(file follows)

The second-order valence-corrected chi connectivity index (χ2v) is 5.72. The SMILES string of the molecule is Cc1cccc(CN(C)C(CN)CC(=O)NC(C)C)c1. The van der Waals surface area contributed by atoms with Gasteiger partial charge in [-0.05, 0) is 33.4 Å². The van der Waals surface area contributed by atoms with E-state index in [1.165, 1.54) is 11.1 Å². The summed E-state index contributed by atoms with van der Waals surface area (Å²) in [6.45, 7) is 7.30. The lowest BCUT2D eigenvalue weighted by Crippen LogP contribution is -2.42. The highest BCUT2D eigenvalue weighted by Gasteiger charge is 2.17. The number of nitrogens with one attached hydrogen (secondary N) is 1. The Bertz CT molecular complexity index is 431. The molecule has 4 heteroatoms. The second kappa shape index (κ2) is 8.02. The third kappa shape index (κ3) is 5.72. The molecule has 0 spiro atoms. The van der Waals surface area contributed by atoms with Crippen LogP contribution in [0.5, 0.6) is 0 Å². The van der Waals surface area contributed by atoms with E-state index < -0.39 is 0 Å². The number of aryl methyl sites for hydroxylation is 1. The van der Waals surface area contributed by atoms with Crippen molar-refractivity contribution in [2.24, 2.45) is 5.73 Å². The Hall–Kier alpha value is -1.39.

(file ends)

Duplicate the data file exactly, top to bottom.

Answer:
The second-order valence-corrected chi connectivity index (χ2v) is 5.72. The SMILES string of the molecule is Cc1cccc(CN(C)C(CN)CC(=O)NC(C)C)c1. The van der Waals surface area contributed by atoms with Gasteiger partial charge in [-0.05, 0) is 33.4 Å². The van der Waals surface area contributed by atoms with E-state index in [1.165, 1.54) is 11.1 Å². The summed E-state index contributed by atoms with van der Waals surface area (Å²) in [6.45, 7) is 7.30. The lowest BCUT2D eigenvalue weighted by Crippen LogP contribution is -2.42. The highest BCUT2D eigenvalue weighted by Gasteiger charge is 2.17. The number of nitrogens with one attached hydrogen (secondary N) is 1. The Bertz CT molecular complexity index is 431. The molecule has 4 heteroatoms. The second kappa shape index (κ2) is 8.02. The third kappa shape index (κ3) is 5.72. The molecule has 0 spiro atoms. The van der Waals surface area contributed by atoms with Crippen LogP contribution in [0.5, 0.6) is 0 Å². The van der Waals surface area contributed by atoms with E-state index < -0.39 is 0 Å². The number of aryl methyl sites for hydroxylation is 1. The van der Waals surface area contributed by atoms with Crippen molar-refractivity contribution in [2.24, 2.45) is 5.73 Å². The Hall–Kier alpha value is -1.39.